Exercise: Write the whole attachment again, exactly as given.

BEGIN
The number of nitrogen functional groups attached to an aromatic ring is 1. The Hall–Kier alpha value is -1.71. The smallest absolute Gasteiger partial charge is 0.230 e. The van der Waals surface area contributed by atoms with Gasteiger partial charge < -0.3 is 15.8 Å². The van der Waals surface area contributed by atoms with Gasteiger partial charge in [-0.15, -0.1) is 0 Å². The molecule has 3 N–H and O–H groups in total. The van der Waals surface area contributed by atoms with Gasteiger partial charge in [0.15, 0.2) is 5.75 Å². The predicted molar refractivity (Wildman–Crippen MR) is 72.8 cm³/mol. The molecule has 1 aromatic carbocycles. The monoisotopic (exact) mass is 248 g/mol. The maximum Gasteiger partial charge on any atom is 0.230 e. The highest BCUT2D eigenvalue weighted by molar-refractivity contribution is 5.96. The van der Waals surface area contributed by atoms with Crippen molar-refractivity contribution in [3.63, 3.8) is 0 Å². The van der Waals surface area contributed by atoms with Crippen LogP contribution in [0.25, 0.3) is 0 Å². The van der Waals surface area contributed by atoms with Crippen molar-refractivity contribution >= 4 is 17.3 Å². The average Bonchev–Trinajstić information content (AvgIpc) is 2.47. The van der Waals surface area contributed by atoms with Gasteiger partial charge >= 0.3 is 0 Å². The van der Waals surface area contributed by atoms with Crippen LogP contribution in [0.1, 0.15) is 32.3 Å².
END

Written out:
The number of nitrogen functional groups attached to an aromatic ring is 1. The Hall–Kier alpha value is -1.71. The smallest absolute Gasteiger partial charge is 0.230 e. The van der Waals surface area contributed by atoms with Gasteiger partial charge < -0.3 is 15.8 Å². The van der Waals surface area contributed by atoms with Gasteiger partial charge in [-0.15, -0.1) is 0 Å². The molecule has 3 N–H and O–H groups in total. The van der Waals surface area contributed by atoms with Gasteiger partial charge in [0.15, 0.2) is 5.75 Å². The predicted molar refractivity (Wildman–Crippen MR) is 72.8 cm³/mol. The molecule has 1 aromatic carbocycles. The monoisotopic (exact) mass is 248 g/mol. The maximum Gasteiger partial charge on any atom is 0.230 e. The highest BCUT2D eigenvalue weighted by molar-refractivity contribution is 5.96. The van der Waals surface area contributed by atoms with Crippen molar-refractivity contribution in [3.63, 3.8) is 0 Å². The van der Waals surface area contributed by atoms with Crippen LogP contribution in [0.25, 0.3) is 0 Å². The van der Waals surface area contributed by atoms with Crippen molar-refractivity contribution >= 4 is 17.3 Å². The average Bonchev–Trinajstić information content (AvgIpc) is 2.47. The van der Waals surface area contributed by atoms with Gasteiger partial charge >= 0.3 is 0 Å². The van der Waals surface area contributed by atoms with Crippen LogP contribution in [0.1, 0.15) is 32.3 Å².